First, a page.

HAPPYGODEnglish (African, Rare)
Possibly from the English words happy and god.
HARBINEnglish
This surname is of Anglo-Saxon origins, and is derived from the personal names Rabin, Robin, and Robert. It has the English prefix 'har', which means gray.... [more]
HARBOREnglish
English: variant spelling of Harbour.
HARBOUREnglish
Variant of French Arbour or a metonymic occupational name for a keeper of a lodging house, from Old English herebeorg "shelter, lodging".
HARGREAVESEnglish
English: variant of Hargrave.
HARGROVEEnglish
English: variant of Hargrave.
HARKAWAYEnglish
From a sporting phrase used to guide and incite hunting dogs.
HARKEREnglish (British)
English (mainly northeastern England and West Yorkshire): habitational name from either of two places in Cumbria, or from one in the parish of Halsall, near Ormskirk, Lancashire. The Cumbrian places are probably named from Middle English hart ‘male deer’ + kerr ‘marshland’... [more]
HARKNESSScottish, English (British), Northern Irish
Apparently a habitational name from an unidentified place (perhaps in the area of Annandale, with which the surname is connected in early records), probably so called from the Old English personal name Hereca (a derivative of the various compound names with the first element here ‘army’) + Old English næss ‘headland’, ‘cape’... [more]
HARLESSEnglish, German
English: probably a variant spelling of Arliss, a nickname from Middle English earles ‘earless’, probably denoting someone who was deaf rather than one literally without ears.
HARLINEnglish
English surname transferred to forename use, from the Norman French personal name Herluin, meaning "noble friend" or "noble warrior."
HARMEREnglish (British)
Meaning, of the Army or man of Armor, from the battle at Normandy, France. It was formerly a French last name Haremere after the battle at Normandy it moved on to England where it was shortened to Harmer.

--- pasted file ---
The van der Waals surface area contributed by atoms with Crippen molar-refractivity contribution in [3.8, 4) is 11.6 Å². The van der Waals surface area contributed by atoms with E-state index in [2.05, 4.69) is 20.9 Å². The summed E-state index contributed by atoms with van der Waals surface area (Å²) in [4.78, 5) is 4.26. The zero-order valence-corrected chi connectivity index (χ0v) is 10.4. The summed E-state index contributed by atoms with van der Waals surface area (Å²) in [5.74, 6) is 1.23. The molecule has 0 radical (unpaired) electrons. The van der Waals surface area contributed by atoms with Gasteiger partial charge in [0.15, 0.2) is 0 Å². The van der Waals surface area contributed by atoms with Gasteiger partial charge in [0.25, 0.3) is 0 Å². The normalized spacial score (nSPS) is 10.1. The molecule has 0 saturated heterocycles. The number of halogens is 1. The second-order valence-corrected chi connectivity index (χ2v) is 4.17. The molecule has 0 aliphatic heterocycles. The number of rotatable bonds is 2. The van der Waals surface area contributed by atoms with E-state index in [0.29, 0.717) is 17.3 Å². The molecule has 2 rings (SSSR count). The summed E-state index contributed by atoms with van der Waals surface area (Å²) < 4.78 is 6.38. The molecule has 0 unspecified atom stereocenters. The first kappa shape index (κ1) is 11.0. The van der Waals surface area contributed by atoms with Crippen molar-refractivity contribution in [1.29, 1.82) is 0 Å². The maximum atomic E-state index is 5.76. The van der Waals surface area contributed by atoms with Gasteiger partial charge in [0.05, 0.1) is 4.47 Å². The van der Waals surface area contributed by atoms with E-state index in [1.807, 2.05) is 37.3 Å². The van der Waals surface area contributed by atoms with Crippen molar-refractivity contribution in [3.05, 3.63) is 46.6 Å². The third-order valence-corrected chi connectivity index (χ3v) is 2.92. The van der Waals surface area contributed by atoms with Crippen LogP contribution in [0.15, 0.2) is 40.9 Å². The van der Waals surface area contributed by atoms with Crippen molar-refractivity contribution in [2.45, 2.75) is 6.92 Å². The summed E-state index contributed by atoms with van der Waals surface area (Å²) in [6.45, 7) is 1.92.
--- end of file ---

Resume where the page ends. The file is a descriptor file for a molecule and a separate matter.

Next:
HAROLDEnglish, Norman, German
English from the Old English personal name Hereweald, its Old Norse equivalent Haraldr, or the Continental form Herold introduced to Britain by the Normans. These all go back to a Germanic personal name composed of the elements heri, hari ‘army’ + wald ‘rule’, which is attested in Europe from an early date; the Roman historian Tacitus records a certain Cariovalda, chief of the Germanic tribe of the Batavi, as early as the 1st century ad... [more]
HARREnglish
Short form of Harris
HARRINGTONEnglish
Comes from the three towns with this name in England.
HARROLDScottish, English
Scottish and English variant spelling of Harold.
HARROWEnglish
Means "person from Harrow", the district of northwest Greater London, or various places of the same name in Scotland ("heathen shrine").
HARRYEnglish
From first name Harry.
HARTFORDEnglish
Habitational name from Hertford, or from either of two places called Hartford, in Cheshire and Cumbria; all are named with Old English heorot ‘hart’ + ford ‘ford’.
HARTLEYEnglish, Scottish
Derived from the Old English words meaning heorot meaning "hart" and leah meaning "clearing". Also from Scottish Ó hArtghaile meaning "descendant of Artghal". Hartley is also an English given name.
HARTONEnglish
This surname is a habitational one, denoting someone who lived in a village in County Durham or in North Yorkshire.... [more]
HARTWELLEnglish
Habitational name from places in Buckinghamshire, Northamptonshire, and Staffordshire called Hartwell, from Old English heorot ‘stag’, ‘hart’ + wella ‘spring’, ‘stream’... [more]
HARVARDEnglish
From the Old English given name Hereweard, composed of the elements here "army" and weard "guard", which was borne by an 11th-century thane of Lincolnshire, leader of resistance to the advancing Normans... [more]